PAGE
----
Meet the Ultra Heavy-lift Amphibious Connector, or UHAC, currently being developed by the Marine Corps Warfighting Lab as a potential replacement for the Navy’s current ship-to-shore hovercraft. The photo above is just a half-scale model: a full-scale version will sit some 34 feet high and 84 feet long.
The secret behind this machine is foam tracks with captive air cells, which allow it to propel itself through the water at up to 20 knots, and then move onto land. Because it has a very low ground pressure footprint–about one pound per square inch–it can cross marsh land and mud flats easily. The tracks can also crawl up a sea wall up to ten feet high.
And the payload of the UHAC is huge: about three times that of the Marines’ current ship-to-shore craft, the Landing Craft Air Cushion.
We’ll have the whole story behind this high-tech watercraft in our next issue of Marine Corps Times on Monday. Stay tuned.
YOU GOT TO BE KIDDING ME
I don’t see the need for this, and wonder where the money that the Corps is spending on is coming from: the FY14 shipbuilding budget has over $4Billion over the next 6 years for an LCAC replacement called Ship-Shore Connector (also LCAC 1000). Seems the Marines could have other uses for their money.
Money well spent by the marine Corps: put toilet paper back in
the Camp Lejeune budget !
You’ve got to be kidding me says it all. WOW
Very interesting to develop the country’s invasion and troop to be so effective tive as with option greetings Sweden
the lcac has been quite good so far why make any new vehicle ,.just improve on the existing ones ,are they [the navy]going to make lcac’s transport ships bigger or wider to transport this thing? look the corps could use some help here yes but not with this thing ok money could be spent on a special ship just for the corps itself ok ,. has anybody ever thought of that? a special troop and vehicle made just specifically for the marine corps ok..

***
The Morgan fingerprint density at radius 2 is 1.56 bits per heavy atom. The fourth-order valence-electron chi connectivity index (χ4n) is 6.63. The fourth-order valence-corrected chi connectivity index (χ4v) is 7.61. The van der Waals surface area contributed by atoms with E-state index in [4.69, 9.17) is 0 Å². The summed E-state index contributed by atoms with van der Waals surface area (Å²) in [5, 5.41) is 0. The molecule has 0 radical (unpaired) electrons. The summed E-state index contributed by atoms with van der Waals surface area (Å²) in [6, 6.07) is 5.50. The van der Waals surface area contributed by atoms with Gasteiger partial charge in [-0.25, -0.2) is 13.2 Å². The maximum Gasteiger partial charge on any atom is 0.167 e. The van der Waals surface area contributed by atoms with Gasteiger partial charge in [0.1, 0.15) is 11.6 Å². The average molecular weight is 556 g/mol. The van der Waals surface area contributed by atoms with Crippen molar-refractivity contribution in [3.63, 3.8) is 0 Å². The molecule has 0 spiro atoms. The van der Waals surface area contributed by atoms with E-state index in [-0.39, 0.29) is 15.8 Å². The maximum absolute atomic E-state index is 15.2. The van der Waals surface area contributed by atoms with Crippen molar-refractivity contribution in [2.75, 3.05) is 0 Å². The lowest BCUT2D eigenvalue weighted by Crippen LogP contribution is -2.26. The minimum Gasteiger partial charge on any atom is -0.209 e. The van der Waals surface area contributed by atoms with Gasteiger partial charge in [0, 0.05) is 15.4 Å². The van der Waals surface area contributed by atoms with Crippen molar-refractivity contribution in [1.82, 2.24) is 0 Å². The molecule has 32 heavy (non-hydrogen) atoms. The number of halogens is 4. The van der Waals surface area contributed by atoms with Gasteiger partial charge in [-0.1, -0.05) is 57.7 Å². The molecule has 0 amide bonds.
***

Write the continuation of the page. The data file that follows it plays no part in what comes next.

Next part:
Obviously no designed to move to shore under fire, as there is no protection for the operator, even from a sniper.
Is this paddle wheel another slice of PORK put into a defense approbation bill that no other service wanted so the powers to be said give it to the marines like the old MULE that the army didn’t want?
Oh goody!. Another ridiculous pursuit of unobtainium by the authors of the EFV and 30 year deelopment of the V-22.
How is that going to fit in an amphibious ship without smashing the undersdie of the flight deck?
34ft x 84 ft do you have any idea how much horsepower (fuel consumption) that will require to attain 20 kts with all the cargo the company ‘claims’ it can carry.
I smell a wasteful science project and reminds me of a SNL skit with Christoper Walken and REO Speedwagon: “more cow bell!” In this case: More assault craft! Not because we need them, but bcause we deserve them.
I can see the utility of such a vehicle, and the other comments about the survivability of the operator in the cab can be addressed with simple up armor kits. The LCAC while faster, is far more vulnerable to small arms fire! Develop it, the Marines need additional Ship to Shore capabilities!…
Can’t help think “Steamboat Willie” when looking at this monstrosity.
Is this DuffleBlog?
And What did people say about the LCAC when It was being developed? Or the V-22 Osprey over its 30 Year research and development process? Naysayers will say Nay, its their job!…
The article is wrong about a number of points! It is not going to replace the aging LCAC, the Ship to Shore Connector will be that systems replacement. The UHAC is to replace the LCU with 3 times the capacity and the ability to be amphibious. I am disappointed in the quality of the reporting MCT!
Good. I was hoping somebody would find a way to nullify my tax dollars. Now all we need is a mechanical mule…oh, wait…
Carries 3 times as much and is twice as slow…? A lot of Abrams and crews scuba diving
If it carries 2x as much, but takes up 3x the space, are we really gaining anything? Seems like improving the LCAC/LCU would be a better way to go, financially and logistically speaking.